19 Horsepower
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Horsepower

Aired on Jun 21, 2006

Buckle up for a rip-roaring ride through the world of extreme horsepower. Experience the fastest accelerating cars on earth. Find out how horsepower was first coined as a marketing tool for the steam engine in the early 1800s and meet the horsepower police–the Society of Automotive Engineers who test today’s most powerful car engines. Feel the amazing power of Unlimited Hydroplane racing as 3-ton boat-beasts careen across water at speeds of over 200 miles per hour. Journey to the bowels of an enormous container ship where the world’s most powerful diesel engine provides over 100,000 horsepower. At the Hoover Dam, watch as it harnesses the enormous power of water. Explore the 80,000 horsepower pumping units at the Edmonston Pumping Plant that delivers 2-billion gallons of water a day to thirsty Californians. And sit behind the steering wheel of a new generation of hybrid cars that boast 400-horsepower yet get 42 miles per gallon of gas.

 18 Heavy Metals
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Heavy Metals

Aired on Jun 14, 2006

They are elements that occupy a select portion of the periodic table and are so essential to America’s economic and military might that they are stored in the National Defense Stockpile in case of all-out war. We plan a riveting visit. Some of the vital heavy metals that we survey include copper, uranium, lead, zinc, and nickel. We also take a look at superalloys–consisting of steel combined with chromium, cobalt, and dozens of other heavy metals–that resist corrosion and perform increasingly elaborate functions. From Earth to space, from cosmetics to vitamins, in a million different ways, heavy metals are here to stay!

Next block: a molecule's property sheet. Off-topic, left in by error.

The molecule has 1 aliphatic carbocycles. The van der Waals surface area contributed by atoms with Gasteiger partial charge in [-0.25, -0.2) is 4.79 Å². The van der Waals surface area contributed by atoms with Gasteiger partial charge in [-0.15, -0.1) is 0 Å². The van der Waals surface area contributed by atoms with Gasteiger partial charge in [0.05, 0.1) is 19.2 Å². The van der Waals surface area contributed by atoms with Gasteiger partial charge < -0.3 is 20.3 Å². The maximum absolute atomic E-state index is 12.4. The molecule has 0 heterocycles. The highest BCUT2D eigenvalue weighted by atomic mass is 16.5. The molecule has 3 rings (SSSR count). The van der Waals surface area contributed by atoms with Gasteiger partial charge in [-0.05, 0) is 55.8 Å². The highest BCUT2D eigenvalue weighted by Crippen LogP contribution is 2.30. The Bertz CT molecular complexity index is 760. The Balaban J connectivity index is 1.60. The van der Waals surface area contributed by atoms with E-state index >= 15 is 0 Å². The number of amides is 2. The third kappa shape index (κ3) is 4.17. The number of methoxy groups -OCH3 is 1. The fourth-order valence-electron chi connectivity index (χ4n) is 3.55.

16 Ben Franklin Tech
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Ben Franklin Tech

Aired on May 25, 2006

You may know him as a man of great wit and wisdom, as the oldest and wisest Founding Father. But now you’ll get to know Dr. Franklin as the late 18th Century’s foremost scientist, and one of the greatest inventors of any era. From the humble Pennsylvania Stove to the spectacular lightning rod–Franklin was concerned with putting scientific principals to practical use. We’ll explore his many inventions, including: his unique musical instrument, the glass armonica, for which both Mozart and Beethoven wrote pieces; his crafty anti-counterfeiting techniques, including multi-colored inks, elaborate ornamentation, and the use of “leaf printing”–when a metal engraving plate is made from a plant’s leaf, making it impossible to copy; and bifocal glasses. And we’ll see how Franklin’s inventive genius extended to entire systems, including: the modern volunteer fire department, first fire insurance company, Daylight Savings Time, and America’s first lending library.

Episode 15 '80's Tech
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'80's Tech

Aired on May 24, 2006